Bringing the same platform idea as Uber, but with a different mode of transport and some other details: a start-up company named as ‘Go-Jek’ opened-up the first ride-sharing business in Indonesia around four years ago.Seeing ojek as a daily need for many citizens, this company runs its business based on the mixture between motorbike and ICT. Several other start-ups have begun to follow the same model. The hype of this new type of ride-sharing has just occurred in the past one year. Its entry to the market was quite impressive by promoting two values, i.e. safety and standardized rate, which many modern societies would like to have well-arranged. As many big cities in Indonesia are currently, in terms of population, dominated by an abundant young generation and middle class citizens, the ojek ride-sharing system has got its momentum to rise. A young mother working in Jakarta expressed her happiness with this ride-sharing, indicating that she feels more safely while using this service. Just by using the application from her smart-phone she could easily reach the potential driver around her with the standardized rate already in hand. Another pleasure which she felt is that she can give feedback to evaluate the quality of the driver. The consumers are now also covered by insurance for using this service. Overall, from the demand or consumer perspective, it seems that this new line of ojek gives more comfortability of urban mobility service.
This emergence has changed the game of ojek operation and urban mobility in general. The ride-sharing has in particular intervened in the informality of ojek pangkalan which had thus far never been touched by the government. Moreover, these private players almost seem to act as a shadow government, since they introduced the standardized rate and service (of ojek system). From the conventional ojek driver perspective, this new business has disrupted their source of income. Several rejections from ojek pangkalan against this ride-sharing occurred in many neighborhoods. For instance, they do not allow ‘Go-Jek or other alike companies’ drivers to take consumers from their pangkalan area. Interestingly, it is again the private sector who has tried to open a negotiation forum by inviting these ojek pangkalandrivers to join in their companies as partners. There have been many reasons however why these ‘conventional’ drivers are reluctant to accepting this offer. For instance, they are not familiar with the wider area they are ought to work in and there is a general fear of using new technology. Although the new system has, on the one hand, corrected the unstandardized and sometimes chaotic values of ojek pangkalan, ojek ride-sharing has also played ‘unfairly’ by continuing to impose subsidized rate for the users. This promotion rate has been applied for an uncertain period of time, and it makes the apple to apple competition with ojek pangkalan, in terms of rate, seem unfair. For longer distance the rate of ojekride-sharing is comparatively cheaper than ojek pangkalan. Perhaps it is the right time for the government to wake-up and to mediate these conflicts. By giving the appreciation to the service quality provided by these ojek ride-sharing, the government should also take some measures to tackle the continuing competition among ojek ride-sharing companies and also between these companies and the existing ojek pangkalan.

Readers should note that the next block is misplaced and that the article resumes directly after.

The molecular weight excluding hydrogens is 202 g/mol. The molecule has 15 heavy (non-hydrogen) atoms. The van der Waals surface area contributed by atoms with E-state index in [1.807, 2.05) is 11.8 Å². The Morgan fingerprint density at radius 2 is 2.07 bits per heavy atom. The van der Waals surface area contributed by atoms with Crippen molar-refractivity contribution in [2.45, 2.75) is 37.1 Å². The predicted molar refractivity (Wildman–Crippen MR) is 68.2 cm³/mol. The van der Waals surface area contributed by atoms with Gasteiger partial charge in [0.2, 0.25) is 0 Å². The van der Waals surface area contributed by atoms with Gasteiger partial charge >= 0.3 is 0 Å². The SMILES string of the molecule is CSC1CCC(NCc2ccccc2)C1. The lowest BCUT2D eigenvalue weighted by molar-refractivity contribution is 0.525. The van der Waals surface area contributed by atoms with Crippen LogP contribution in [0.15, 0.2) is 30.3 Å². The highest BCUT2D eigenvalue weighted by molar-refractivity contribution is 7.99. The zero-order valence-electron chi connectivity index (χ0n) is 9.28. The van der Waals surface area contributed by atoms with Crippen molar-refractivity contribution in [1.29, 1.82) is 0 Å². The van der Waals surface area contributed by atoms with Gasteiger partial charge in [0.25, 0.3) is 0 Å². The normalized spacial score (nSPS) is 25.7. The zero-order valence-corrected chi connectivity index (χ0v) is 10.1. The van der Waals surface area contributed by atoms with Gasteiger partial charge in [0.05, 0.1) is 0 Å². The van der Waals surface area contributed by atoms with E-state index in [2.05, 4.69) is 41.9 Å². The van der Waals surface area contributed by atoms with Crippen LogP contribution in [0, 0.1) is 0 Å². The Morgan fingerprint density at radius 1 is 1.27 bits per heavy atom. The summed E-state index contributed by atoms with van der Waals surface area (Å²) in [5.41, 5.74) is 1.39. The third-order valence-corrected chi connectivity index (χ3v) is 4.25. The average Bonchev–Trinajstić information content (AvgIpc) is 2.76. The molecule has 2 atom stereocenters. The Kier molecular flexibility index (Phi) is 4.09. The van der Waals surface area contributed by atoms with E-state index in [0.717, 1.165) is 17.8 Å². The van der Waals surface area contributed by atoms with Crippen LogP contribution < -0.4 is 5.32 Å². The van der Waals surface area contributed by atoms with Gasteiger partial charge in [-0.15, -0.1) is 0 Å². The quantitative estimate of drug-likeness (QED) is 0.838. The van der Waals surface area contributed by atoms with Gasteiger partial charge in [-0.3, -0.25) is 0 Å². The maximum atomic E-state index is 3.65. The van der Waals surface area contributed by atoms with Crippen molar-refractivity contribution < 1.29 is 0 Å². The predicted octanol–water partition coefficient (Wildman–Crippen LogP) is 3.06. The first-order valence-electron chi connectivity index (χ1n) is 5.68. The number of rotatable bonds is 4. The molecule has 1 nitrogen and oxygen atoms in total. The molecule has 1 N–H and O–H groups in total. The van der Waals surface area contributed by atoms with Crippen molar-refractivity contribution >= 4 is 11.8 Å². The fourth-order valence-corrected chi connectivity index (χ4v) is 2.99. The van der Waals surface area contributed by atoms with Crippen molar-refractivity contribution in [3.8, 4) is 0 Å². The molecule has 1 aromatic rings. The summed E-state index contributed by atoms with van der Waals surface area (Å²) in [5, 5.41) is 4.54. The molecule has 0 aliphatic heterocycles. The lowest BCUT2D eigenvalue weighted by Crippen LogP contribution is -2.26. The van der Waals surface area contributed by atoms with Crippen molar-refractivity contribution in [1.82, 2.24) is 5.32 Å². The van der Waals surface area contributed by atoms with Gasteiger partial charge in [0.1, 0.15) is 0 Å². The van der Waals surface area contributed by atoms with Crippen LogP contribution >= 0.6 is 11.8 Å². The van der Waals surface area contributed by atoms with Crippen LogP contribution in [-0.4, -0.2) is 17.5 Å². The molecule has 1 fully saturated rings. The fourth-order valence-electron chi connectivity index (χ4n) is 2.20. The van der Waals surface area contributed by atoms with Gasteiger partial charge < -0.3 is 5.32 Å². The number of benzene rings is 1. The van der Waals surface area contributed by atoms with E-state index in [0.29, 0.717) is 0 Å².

(Galuh S. Indrapahasta)
Source picture on top of the article: Erwin Abdulrahman (Flickr)